One Night With the Enemy

By: Abby Green

Nic was tense as he stood in the open-air courtyard in the middle of his hacienda-style home. His focus was on the imposing entrance doorway, which was still admitting a long line of glittering guests who had travelled from all over the world for this wine-tasting.

Hundreds of candles flickered in huge lanterns, waiters dressed immaculately in black and white moved among the guests offering wine and canapés. But all Nic could think was … would Maddie come? And why had he asked her, really?

Nic told himself it was because he wanted her gone. His belly clenched in rejection of that—it went much deeper. And he knew it. Really what he’d wanted since eight years ago, since he’d had that electric glimpse of her in a club in London, was to see her broken and contrite. To see that pale perfection undone.


MADDIE Vasquez stood in the shadows like a fugitive. Just yards away the plushest hotel in Mendoza rose in all its majestic colonial glory to face the imposing Plaza Indepencia. She reassured herself that she wasn’t actually a fugitive. She was just collecting herself … She could see the calibre of the crowd going into the foyer: monied and exclusive. The elite of Mendoza society.

The evening was melting into night and lights twinkled in bushes and trees nearby, lending the scene a fairy-tale air. Maddie’s soft mouth firmed and she tried to quell her staccato heartbeat. It had been a long time since she’d believed in fairy tales—if ever. She’d never harboured illusions about the dreamier side of life. A mother who saw you only as an accessory to be dressed up and paraded like a doll and a father who resented you for not being the son he’d lost would do that to a child.

Maddie shook her head, as if that could shake free the sudden melancholy assailing her, and at the same time her eye was caught by the almost silent arrival of a low-slung silver vehicle at the bottom of the main steps leading up to the hotel. Instinctively she drew back more. The car was clearly vintage and astronomically expensive. Her mouth dried and her palms grew sweaty—would it be …? The door was opened by a uniformed hotel doorman and a tall shape uncurled from the driving seat.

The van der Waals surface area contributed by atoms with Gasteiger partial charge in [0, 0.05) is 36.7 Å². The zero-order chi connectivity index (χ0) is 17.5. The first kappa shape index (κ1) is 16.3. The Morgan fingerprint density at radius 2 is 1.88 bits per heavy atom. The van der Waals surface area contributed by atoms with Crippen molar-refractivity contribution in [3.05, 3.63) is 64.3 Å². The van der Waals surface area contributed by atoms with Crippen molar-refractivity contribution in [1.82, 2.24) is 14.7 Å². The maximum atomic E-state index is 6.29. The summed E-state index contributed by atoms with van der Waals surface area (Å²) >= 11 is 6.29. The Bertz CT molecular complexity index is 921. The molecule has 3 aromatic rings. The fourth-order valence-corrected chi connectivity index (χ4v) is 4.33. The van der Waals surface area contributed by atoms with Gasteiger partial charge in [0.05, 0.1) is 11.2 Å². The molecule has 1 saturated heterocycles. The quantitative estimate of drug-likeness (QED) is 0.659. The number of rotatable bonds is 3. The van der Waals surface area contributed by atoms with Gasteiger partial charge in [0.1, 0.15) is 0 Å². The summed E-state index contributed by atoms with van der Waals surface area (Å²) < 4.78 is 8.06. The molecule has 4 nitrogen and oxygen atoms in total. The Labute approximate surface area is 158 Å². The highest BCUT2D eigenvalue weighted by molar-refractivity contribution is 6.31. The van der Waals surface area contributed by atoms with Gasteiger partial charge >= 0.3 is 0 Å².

It was him.

Her heart stopped beating for a long moment.

Nicolás Cristobal de Rojas. The most successful vintner in Mendoza—and probably all of Argentina by now. Not to mention his expansion into French Bordeaux country, which ensured he had two vintages a year. In the notoriously fickle world of winemaking the de Rojas estate profits had tripled and quadrupled in recent years, and success oozed from every inch of his six-foot-four, broad-shouldered frame.

He was dressed in a black tuxedo, and Maddie could see his gorgeous yet stern and arrogant features as he cast a bored-looking glance around him. It skipped over where she was hiding like a thief, and when he looked away her heart stuttered back to life.

She dragged in a breath. She’d forgotten how startling his blue eyes were. He looked leaner. Darker. Sexier. His distinctive dark blond hair had always made it easy to mark him out from the crowd—not that his sheer charisma and good looks wouldn’t have marked him out anyway. He’d always been more than his looks … he’d always carried a tangible aura of power and sexual energy.

Another flash of movement made her drag her eyes away, and she saw a tall blonde beauty emerging from the other side of the car, helped by the conscientious doorman. As Maddie watched, the woman walked around to his side, her long fall of blonde hair shining almost as much as the floor-length silver lamé dress which outlined every slim curve of her body with a loving touch.

The woman linked her arm through his. Maddie couldn’t see the look they shared, but from the smile on the woman’s face she didn’t doubt it was hot. A sudden shaft of physical pain lanced her and Maddie put a hand to her belly in reaction. No, she begged mentally. She didn’t want him to affect her like this. She didn’t want him to affect her at all.

She’d wasted long teenage years dreaming about him, lusting after him, building daydreams around him. And that foolish dreaming had culminated in catastrophe and a fresh deepening of the generations-old hostility between their families. It had caused the rift to end all rifts. It had broken her own family apart. She’d realised all of her most fervent fantasies—but had also been thrown into a nightmare of horrific revelations.

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